Desert Dispatches

A hummingbird sits on the circular perch for the second feeder I added to the front porch. The sun beams strongly from the southeast, that desert morning light adding at least twenty degrees to what the air feels like and what the mercury says. For several minutes I sit and watch, nursing my last sip of coffee as I try to mirror the experience she’s having. Hank lays in his bed, propped on the corner of the porch that gets the most direct sunlight. Three beings enjoying the life-giving rays of light, regarding each other curiously in close quarters. 


Just south, a major road whirs with low-grade white noise. A Gila woodpecker screams across the street, while two other hummingbirds perch on opposite ends of the scraggly mesquite tree in the yard and squawk and chirp their territorial songs. The lone female sips gluttonously from the feeder, then takes a long break to simply sit. It’s rare to see a hummingbird sitting still for this long – one of the many reasons I relate to them. Movement is survival, it’s safer than stillness. Movement is life affirming. But every once in a while, it feels good to find a safe place to sit and soak up some sun. Right around the time I start to wonder if she’s healthy, she winks and flies off into the distance, that magical disappearing act hummingbirds do so well. I am starting to recognize the few that frequent the feeders on my new porch. 

“Were you waiting on Hank?” I field the question as a long trail run comes to an end. 


“No way, Hank was waiting on me.” Both are sort of true, neither is totally correct. 


Hank was placing his feet carefully on the sharp rocks, then we both paused as I tried to follow my ears to lay eyes on the cactus wren singing its song from somewhere deep in the ocotillo and cholla that line the trail. I don’t know exactly what it’s saying, but I know I should pay attention. Other people run right by, race back to the car, back to the house and the busy life that awaits below. All I want is to be up here a little longer, to be still and passive enough that the birds sing their songs to me and the subtle movements of the deer reveal their hidden herds among the boulders above.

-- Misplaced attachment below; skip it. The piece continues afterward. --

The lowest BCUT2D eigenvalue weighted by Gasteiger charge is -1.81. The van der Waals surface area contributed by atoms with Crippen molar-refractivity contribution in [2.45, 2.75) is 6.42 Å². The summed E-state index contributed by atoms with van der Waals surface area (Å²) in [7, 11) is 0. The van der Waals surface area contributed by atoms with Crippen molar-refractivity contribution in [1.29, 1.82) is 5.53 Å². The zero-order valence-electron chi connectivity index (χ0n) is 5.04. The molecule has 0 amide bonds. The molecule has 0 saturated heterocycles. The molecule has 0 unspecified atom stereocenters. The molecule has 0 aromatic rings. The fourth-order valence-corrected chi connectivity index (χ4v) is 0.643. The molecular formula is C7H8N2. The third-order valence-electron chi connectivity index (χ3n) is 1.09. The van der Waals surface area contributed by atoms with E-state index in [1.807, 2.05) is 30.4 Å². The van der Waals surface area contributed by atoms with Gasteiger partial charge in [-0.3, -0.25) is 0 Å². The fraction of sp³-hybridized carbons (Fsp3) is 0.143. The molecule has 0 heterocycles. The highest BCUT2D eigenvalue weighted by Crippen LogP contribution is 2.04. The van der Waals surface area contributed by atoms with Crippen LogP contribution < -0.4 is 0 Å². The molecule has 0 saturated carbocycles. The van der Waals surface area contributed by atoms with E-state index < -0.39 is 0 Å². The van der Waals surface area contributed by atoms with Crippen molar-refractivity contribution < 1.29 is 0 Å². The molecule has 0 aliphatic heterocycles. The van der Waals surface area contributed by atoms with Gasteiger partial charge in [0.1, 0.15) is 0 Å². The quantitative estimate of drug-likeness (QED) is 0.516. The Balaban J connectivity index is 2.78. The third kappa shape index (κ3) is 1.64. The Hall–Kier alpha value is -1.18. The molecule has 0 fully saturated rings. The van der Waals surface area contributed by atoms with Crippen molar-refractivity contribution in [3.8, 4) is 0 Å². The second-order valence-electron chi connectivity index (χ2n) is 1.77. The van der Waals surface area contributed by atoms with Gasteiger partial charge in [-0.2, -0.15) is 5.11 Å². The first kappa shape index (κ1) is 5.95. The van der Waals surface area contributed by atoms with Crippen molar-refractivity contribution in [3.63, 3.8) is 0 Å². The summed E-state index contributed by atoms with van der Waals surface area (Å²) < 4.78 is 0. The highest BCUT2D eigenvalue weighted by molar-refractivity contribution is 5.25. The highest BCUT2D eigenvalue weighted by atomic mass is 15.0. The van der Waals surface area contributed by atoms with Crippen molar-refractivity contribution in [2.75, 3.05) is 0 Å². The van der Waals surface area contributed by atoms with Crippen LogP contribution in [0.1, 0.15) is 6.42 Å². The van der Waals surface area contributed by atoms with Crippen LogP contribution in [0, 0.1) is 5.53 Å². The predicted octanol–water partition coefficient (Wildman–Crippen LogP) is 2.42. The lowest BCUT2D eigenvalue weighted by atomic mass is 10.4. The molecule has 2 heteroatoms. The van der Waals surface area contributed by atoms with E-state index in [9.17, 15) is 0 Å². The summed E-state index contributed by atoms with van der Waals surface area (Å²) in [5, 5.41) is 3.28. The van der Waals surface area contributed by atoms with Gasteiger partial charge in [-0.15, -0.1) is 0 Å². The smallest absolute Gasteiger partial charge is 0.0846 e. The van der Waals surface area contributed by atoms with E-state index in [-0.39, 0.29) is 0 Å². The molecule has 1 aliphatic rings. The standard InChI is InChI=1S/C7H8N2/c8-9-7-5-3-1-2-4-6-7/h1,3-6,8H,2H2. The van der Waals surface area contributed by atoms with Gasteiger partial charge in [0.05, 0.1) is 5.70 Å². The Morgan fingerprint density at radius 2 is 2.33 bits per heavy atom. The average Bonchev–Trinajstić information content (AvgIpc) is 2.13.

* * *

I’m heading to the coffee shop and slam on the brakes. A butterfly is dancing across the road and it needs a chance to get to where it’s going safely. Each native-scaped yard is a microcosm of the Sky Islands that dot this region, an isolated refuge from the vast and unforgiving sea below. For the jaguars and the coatis, the desert floor is the ocean. For the birds and the butterflies, it is all the concrete and glass that slices apart their familiar foliage. For me, it is some of both. Civilization is my species’ lifeline, and yet it can be a dangerous and soul-sucking realm. I prefer to watch the sunset from somewhere high in the hills, the twinkle of the city lights below a distant reminder of the world I must eventually return to. 

It feels much better to be up here, not an apex predator, not quite comfortably numb, using all my senses. I stop to crouch and study the sand.

“You good, bro?” My riding buddy for the day yells back as he notices I’m not keeping his pace through the landscape. 


“Yep, just looking at some lion prints!” 



“Yeah, super clear and fresh ones.” He hurries back towards me. 


“I’ve never seen anything like that before. You’re saying that’s from a mountain lion?” 


“Oh, most definitely. I see signs of them almost every time I come out this far.” 


“That’s crazy, I’ve never seen anything like that.”


“Never? And you ride the stuff you do?” 


“Nah, I don’t notice things like that. I did almost hit a lynx once with my car.” 




“Maybe, it had the ears and the spots.” 


* * *